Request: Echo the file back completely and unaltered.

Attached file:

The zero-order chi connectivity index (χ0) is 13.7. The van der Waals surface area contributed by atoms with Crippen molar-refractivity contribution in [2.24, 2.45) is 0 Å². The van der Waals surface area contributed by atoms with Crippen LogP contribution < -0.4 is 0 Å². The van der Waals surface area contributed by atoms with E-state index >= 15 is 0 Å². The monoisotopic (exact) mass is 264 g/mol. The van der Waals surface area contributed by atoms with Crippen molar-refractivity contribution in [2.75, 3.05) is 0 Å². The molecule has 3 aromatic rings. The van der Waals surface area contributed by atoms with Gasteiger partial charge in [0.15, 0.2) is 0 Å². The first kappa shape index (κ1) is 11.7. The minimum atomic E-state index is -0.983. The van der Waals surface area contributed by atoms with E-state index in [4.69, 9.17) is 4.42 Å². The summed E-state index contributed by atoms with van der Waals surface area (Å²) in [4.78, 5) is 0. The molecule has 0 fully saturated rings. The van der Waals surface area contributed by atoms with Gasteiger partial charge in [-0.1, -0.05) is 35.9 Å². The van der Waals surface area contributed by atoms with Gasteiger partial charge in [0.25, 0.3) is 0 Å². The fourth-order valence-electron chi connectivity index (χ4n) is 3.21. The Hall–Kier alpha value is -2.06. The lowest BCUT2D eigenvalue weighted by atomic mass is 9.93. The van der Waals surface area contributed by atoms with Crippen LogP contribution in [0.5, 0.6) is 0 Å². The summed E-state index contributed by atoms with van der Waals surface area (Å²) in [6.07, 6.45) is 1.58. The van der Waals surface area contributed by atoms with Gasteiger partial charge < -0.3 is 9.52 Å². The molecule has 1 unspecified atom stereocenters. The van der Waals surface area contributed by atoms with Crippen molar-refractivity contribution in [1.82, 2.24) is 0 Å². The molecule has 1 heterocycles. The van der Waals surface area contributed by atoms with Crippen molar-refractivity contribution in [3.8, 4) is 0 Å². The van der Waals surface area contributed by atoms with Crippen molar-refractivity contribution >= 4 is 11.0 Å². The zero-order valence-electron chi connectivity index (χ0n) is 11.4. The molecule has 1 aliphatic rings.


The zero-order chi connectivity index (χ0) is 13.7. The van der Waals surface area contributed by atoms with Crippen molar-refractivity contribution in [2.24, 2.45) is 0 Å². The van der Waals surface area contributed by atoms with Crippen LogP contribution < -0.4 is 0 Å². The van der Waals surface area contributed by atoms with E-state index >= 15 is 0 Å². The monoisotopic (exact) mass is 264 g/mol. The van der Waals surface area contributed by atoms with Crippen molar-refractivity contribution in [2.75, 3.05) is 0 Å². The molecule has 3 aromatic rings. The van der Waals surface area contributed by atoms with Gasteiger partial charge in [0.15, 0.2) is 0 Å². The first kappa shape index (κ1) is 11.7. The minimum atomic E-state index is -0.983. The van der Waals surface area contributed by atoms with E-state index in [4.69, 9.17) is 4.42 Å². The summed E-state index contributed by atoms with van der Waals surface area (Å²) in [4.78, 5) is 0. The molecule has 0 fully saturated rings. The van der Waals surface area contributed by atoms with Gasteiger partial charge in [-0.1, -0.05) is 35.9 Å². The van der Waals surface area contributed by atoms with Gasteiger partial charge in [0.25, 0.3) is 0 Å². The fourth-order valence-electron chi connectivity index (χ4n) is 3.21. The Hall–Kier alpha value is -2.06. The lowest BCUT2D eigenvalue weighted by atomic mass is 9.93. The van der Waals surface area contributed by atoms with Crippen LogP contribution in [0.5, 0.6) is 0 Å². The summed E-state index contributed by atoms with van der Waals surface area (Å²) in [6.07, 6.45) is 1.58. The van der Waals surface area contributed by atoms with Gasteiger partial charge < -0.3 is 9.52 Å². The molecule has 1 unspecified atom stereocenters. The van der Waals surface area contributed by atoms with Crippen molar-refractivity contribution in [1.82, 2.24) is 0 Å². The molecule has 1 heterocycles. The van der Waals surface area contributed by atoms with Crippen molar-refractivity contribution in [3.8, 4) is 0 Å². The van der Waals surface area contributed by atoms with Crippen molar-refractivity contribution >= 4 is 11.0 Å². The zero-order valence-electron chi connectivity index (χ0n) is 11.4. The molecule has 1 aliphatic rings.